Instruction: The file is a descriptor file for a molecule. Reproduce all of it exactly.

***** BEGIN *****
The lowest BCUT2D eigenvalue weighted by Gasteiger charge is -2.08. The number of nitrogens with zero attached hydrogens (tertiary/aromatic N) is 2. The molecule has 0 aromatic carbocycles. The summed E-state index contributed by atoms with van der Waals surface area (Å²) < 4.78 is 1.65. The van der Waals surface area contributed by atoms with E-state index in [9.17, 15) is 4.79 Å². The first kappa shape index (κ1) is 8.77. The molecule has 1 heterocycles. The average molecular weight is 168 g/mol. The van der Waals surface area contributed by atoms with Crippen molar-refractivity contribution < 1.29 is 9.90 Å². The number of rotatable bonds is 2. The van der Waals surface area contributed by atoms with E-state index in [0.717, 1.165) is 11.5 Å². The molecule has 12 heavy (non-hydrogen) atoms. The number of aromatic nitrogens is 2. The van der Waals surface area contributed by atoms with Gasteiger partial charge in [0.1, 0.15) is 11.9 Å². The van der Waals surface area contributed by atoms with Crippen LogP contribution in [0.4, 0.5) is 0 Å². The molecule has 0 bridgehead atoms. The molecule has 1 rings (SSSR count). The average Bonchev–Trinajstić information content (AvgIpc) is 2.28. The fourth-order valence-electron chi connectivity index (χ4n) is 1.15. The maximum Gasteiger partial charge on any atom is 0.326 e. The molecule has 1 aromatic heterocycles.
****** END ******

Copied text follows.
The lowest BCUT2D eigenvalue weighted by Gasteiger charge is -2.08. The number of nitrogens with zero attached hydrogens (tertiary/aromatic N) is 2. The molecule has 0 aromatic carbocycles. The summed E-state index contributed by atoms with van der Waals surface area (Å²) < 4.78 is 1.65. The van der Waals surface area contributed by atoms with E-state index in [9.17, 15) is 4.79 Å². The first kappa shape index (κ1) is 8.77. The molecule has 1 heterocycles. The average molecular weight is 168 g/mol. The van der Waals surface area contributed by atoms with Crippen molar-refractivity contribution < 1.29 is 9.90 Å². The number of rotatable bonds is 2. The van der Waals surface area contributed by atoms with E-state index in [0.717, 1.165) is 11.5 Å². The molecule has 12 heavy (non-hydrogen) atoms. The number of aromatic nitrogens is 2. The van der Waals surface area contributed by atoms with Gasteiger partial charge in [0.1, 0.15) is 11.9 Å². The van der Waals surface area contributed by atoms with Crippen LogP contribution in [0.4, 0.5) is 0 Å². The molecule has 0 bridgehead atoms. The molecule has 1 rings (SSSR count). The average Bonchev–Trinajstić information content (AvgIpc) is 2.28. The fourth-order valence-electron chi connectivity index (χ4n) is 1.15. The maximum Gasteiger partial charge on any atom is 0.326 e. The molecule has 1 aromatic heterocycles.